with a couple from the Tokyo area, Satoshi Tatsumi and
Kazuko Ito, and in less than two hours, we caught
nearly two dozen piranha, the largest of which we took
back to the hotel and ate in a tasty stew. The piranha
were so plentiful that Satoshi, a martial arts
instructor who was wearing a cast on his arm because
of an injury suffered in a competition, was able to
catch them one-handed with nothing more than a simple
bamboo pole and small pieces of beef as bait.

Many lodges organize visits to the homes of people who
live nearby, at the river's edge in houses usually on
stilts. Known in Portuguese either as caboclos, a term
equivalent to hillbilly, or more respectfully as
ribeirinhos, or river dwellers, they have limited
incomes and little contact with the rest of Brazil. If
you've never seen liquid latex being roasted on a spit
over a fire to be made into rubber or if you don't
know how manioc is turned into the golden flour that
is one of the Amazonian staples, then take one of
these tours.

But sometimes there is an element of exploitation that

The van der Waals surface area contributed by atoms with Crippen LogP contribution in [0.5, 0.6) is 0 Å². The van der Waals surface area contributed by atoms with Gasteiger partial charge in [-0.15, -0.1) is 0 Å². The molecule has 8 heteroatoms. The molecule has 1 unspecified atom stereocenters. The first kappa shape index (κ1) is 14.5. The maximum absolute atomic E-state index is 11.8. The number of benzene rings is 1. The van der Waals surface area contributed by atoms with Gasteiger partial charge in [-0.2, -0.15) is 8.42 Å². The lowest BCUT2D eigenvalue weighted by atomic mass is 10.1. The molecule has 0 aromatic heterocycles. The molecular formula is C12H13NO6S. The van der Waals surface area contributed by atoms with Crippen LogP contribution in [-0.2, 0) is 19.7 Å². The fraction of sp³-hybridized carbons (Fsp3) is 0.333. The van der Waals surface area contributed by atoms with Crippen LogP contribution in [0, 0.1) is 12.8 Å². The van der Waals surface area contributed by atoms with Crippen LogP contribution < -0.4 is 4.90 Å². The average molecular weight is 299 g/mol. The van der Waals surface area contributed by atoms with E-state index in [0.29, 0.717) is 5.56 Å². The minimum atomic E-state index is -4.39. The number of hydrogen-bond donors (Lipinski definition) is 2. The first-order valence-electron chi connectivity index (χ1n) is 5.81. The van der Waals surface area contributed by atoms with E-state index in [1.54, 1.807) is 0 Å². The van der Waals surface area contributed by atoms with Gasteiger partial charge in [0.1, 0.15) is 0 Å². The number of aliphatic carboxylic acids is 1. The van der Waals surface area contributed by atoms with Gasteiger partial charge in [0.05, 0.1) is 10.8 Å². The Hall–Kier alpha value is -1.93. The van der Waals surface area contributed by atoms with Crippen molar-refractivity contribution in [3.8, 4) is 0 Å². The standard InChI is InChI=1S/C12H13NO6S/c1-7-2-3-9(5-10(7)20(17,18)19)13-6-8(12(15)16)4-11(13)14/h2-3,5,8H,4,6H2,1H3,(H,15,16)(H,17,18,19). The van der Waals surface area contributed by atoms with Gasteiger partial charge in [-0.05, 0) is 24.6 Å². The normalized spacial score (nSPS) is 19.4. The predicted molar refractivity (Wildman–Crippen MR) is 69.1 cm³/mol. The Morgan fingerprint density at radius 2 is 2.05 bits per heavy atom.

I find unsettling. The Amazon Riverside Hotel pays the
river-dwelling families that its guests are taken to
see, but some other lodges do not. When I was visiting
another lodge, I was taken to the home of Iraci
Cantu�ria dos Santos, the 67-year-old matriarch of a
family of eight. I asked her whether she would make
any money from our visit. She replied, �Only if you
buy something,� and pointed to herbs and carved wooden
animals for sale.

To the river dwellers all visitors seem impossibly
well-off. But luxury, of course, is a relative
concept. The reality is that it is tremendously
difficult and expensive to bring in fuel, food and
other supplies by boat, and no Amazon lodge I've
visited would ever qualify as a five-star resort.

You are, after all, in the heart of the Amazon jungle,
and your accommodations, no matter what they might
lack in grandeur, would have been the envy of the